Bernie’s 50-year track record in activism for civil rights and marginalized peoples spans a fantastic breadth of issues. From being arrested in 1962 for protesting public-school segregation in Chicago, to condemning both Iraq wars and voting against marginalizing policy, like the USA PATRIOT Act—contentious for violating the privacy of, and racially profiling, Muslim and Arab-Americans—when no one else would (almost literally: it was passed with a 98-2 vote in the Senate). Even in high-school, Sanders ran a campaign advocating an increase of scholarship funds for Korean war orphans.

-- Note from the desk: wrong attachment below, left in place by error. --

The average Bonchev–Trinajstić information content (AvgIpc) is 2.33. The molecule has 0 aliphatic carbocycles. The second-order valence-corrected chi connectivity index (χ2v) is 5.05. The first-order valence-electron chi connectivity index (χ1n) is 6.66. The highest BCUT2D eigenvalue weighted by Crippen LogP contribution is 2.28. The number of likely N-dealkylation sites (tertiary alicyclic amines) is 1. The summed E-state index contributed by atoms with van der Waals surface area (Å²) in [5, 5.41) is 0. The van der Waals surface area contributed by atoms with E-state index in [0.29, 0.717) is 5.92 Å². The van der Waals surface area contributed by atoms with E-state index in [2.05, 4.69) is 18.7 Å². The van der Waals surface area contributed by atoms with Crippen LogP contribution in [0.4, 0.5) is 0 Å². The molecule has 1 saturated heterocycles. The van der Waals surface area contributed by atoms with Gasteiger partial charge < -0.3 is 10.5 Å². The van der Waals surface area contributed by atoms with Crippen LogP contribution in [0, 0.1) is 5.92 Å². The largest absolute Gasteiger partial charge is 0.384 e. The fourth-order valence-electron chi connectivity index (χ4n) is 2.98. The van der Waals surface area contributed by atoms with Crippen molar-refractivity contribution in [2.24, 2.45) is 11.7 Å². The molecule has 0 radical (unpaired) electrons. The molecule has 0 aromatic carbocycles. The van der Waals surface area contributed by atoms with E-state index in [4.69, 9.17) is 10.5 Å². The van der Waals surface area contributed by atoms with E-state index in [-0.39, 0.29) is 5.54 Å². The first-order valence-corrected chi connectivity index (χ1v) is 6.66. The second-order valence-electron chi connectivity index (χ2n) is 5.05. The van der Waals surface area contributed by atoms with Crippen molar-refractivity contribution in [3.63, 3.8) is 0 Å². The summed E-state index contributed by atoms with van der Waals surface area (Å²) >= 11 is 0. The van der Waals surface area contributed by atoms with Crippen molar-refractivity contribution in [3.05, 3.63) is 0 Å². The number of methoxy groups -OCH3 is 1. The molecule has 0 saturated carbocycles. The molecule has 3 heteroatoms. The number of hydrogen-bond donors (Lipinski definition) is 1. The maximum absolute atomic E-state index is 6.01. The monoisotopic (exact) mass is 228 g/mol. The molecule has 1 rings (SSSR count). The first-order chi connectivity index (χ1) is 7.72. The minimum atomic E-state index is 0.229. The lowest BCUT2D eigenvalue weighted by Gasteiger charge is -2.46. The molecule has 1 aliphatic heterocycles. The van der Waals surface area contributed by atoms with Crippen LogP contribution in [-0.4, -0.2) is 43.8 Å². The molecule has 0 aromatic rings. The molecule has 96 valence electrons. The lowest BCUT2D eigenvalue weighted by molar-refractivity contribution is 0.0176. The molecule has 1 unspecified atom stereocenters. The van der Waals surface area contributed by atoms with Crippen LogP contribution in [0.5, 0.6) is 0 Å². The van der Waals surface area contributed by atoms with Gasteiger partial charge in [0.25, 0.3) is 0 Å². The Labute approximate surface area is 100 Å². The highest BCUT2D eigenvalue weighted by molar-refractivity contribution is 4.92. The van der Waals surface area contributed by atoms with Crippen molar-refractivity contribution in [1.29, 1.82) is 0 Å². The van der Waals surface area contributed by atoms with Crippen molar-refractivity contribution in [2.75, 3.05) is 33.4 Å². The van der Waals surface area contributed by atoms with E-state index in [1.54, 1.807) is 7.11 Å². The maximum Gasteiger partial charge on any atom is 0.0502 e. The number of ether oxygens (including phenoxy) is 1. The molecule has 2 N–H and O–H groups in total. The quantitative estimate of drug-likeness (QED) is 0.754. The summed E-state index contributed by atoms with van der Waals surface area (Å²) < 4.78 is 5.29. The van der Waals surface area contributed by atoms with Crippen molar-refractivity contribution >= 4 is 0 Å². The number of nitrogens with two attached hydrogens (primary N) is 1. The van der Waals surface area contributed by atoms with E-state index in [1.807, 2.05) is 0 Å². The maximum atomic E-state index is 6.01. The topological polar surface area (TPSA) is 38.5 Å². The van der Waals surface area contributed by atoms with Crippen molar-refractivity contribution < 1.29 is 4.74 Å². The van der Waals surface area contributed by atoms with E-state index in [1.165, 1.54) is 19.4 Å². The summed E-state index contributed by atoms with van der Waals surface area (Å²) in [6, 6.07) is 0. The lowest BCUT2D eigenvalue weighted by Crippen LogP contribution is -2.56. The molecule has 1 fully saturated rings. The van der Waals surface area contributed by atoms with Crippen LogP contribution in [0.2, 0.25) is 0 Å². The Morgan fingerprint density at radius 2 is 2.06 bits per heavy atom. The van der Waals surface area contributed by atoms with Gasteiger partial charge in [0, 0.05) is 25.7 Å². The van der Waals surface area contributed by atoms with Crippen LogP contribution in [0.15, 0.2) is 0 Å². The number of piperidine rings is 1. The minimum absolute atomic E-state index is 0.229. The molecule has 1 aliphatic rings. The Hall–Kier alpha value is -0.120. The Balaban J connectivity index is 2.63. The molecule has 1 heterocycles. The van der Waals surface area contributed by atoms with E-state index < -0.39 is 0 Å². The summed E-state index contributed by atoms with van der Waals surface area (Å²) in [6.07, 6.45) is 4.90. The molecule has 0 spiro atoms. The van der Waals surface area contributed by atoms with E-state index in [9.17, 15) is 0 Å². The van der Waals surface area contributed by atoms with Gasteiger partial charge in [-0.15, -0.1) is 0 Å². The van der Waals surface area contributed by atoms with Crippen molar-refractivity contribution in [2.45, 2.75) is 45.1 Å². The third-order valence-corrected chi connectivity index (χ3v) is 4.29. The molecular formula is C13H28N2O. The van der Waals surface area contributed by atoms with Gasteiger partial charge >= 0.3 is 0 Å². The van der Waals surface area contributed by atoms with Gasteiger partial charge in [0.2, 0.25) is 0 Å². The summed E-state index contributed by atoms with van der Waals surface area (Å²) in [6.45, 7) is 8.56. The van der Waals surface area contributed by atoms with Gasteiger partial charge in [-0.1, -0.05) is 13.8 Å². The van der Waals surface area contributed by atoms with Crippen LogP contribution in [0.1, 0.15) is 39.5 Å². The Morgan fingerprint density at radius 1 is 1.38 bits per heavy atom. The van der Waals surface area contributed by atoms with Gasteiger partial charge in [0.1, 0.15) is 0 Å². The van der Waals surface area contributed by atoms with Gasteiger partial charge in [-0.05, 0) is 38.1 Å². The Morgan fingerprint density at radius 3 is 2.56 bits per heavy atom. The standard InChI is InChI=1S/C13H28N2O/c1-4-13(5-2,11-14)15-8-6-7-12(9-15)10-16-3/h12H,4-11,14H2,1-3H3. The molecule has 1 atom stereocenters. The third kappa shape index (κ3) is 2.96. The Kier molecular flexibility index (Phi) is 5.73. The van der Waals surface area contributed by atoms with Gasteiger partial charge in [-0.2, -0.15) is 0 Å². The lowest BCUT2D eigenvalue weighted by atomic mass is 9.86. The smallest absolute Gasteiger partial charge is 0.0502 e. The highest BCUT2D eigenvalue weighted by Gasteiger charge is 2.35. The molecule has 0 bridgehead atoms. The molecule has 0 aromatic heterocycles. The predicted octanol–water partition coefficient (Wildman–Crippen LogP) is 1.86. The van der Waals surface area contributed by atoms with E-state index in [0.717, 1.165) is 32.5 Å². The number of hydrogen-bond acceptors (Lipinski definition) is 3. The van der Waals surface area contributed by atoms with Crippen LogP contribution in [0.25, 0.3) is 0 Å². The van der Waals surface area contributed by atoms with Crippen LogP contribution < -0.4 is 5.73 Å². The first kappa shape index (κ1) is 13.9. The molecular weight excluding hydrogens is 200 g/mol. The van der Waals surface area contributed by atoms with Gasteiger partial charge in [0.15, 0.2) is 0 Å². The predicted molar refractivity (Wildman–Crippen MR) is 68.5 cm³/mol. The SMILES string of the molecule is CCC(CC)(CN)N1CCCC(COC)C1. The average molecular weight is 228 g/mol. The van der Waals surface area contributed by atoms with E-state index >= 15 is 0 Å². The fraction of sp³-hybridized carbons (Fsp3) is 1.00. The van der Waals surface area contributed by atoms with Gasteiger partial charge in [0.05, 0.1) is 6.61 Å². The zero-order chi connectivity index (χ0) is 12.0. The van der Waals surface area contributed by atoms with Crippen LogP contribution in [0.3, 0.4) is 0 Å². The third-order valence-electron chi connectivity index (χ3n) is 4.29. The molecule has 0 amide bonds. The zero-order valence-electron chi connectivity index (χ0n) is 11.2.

Sanders’ speeches, his campaign videos, do not offer the traditional political elevator-pitch—the candidate sitting cross-legged beside a fireplace cradling a puppy or kitten. Sanders’ campaigns land with emotional force, and not simply because they are well shot or air-tight rhetorically. They’re impactful foremost because they’re true. Because Sanders has the track record to justify a campaign video with the emotional velocity of Erica Garner’s powerful words.
Garner says “He’s not scared to go up against the criminal justice system. He is not scared.”